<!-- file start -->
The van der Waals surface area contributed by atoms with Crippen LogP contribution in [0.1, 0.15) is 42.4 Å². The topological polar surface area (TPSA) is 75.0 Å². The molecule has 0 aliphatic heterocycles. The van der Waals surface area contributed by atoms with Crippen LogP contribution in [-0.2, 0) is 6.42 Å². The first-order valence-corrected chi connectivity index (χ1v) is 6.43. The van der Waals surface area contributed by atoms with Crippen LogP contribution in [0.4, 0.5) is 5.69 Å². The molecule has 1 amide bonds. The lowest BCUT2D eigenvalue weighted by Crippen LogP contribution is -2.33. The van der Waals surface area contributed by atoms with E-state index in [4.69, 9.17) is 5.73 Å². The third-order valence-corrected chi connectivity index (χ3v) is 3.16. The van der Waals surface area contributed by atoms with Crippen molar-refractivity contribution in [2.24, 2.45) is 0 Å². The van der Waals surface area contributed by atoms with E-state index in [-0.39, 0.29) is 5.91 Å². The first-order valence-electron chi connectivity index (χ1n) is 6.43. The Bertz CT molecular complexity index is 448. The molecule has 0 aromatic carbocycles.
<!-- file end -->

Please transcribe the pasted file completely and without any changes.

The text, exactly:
The van der Waals surface area contributed by atoms with Crippen LogP contribution in [0.1, 0.15) is 42.4 Å². The topological polar surface area (TPSA) is 75.0 Å². The molecule has 0 aliphatic heterocycles. The van der Waals surface area contributed by atoms with Crippen LogP contribution in [-0.2, 0) is 6.42 Å². The first-order valence-corrected chi connectivity index (χ1v) is 6.43. The van der Waals surface area contributed by atoms with Crippen LogP contribution in [0.4, 0.5) is 5.69 Å². The molecule has 1 amide bonds. The lowest BCUT2D eigenvalue weighted by Crippen LogP contribution is -2.33. The van der Waals surface area contributed by atoms with E-state index in [4.69, 9.17) is 5.73 Å². The third-order valence-corrected chi connectivity index (χ3v) is 3.16. The van der Waals surface area contributed by atoms with Crippen molar-refractivity contribution in [2.24, 2.45) is 0 Å². The van der Waals surface area contributed by atoms with E-state index in [-0.39, 0.29) is 5.91 Å². The first-order valence-electron chi connectivity index (χ1n) is 6.43. The Bertz CT molecular complexity index is 448. The molecule has 0 aromatic carbocycles.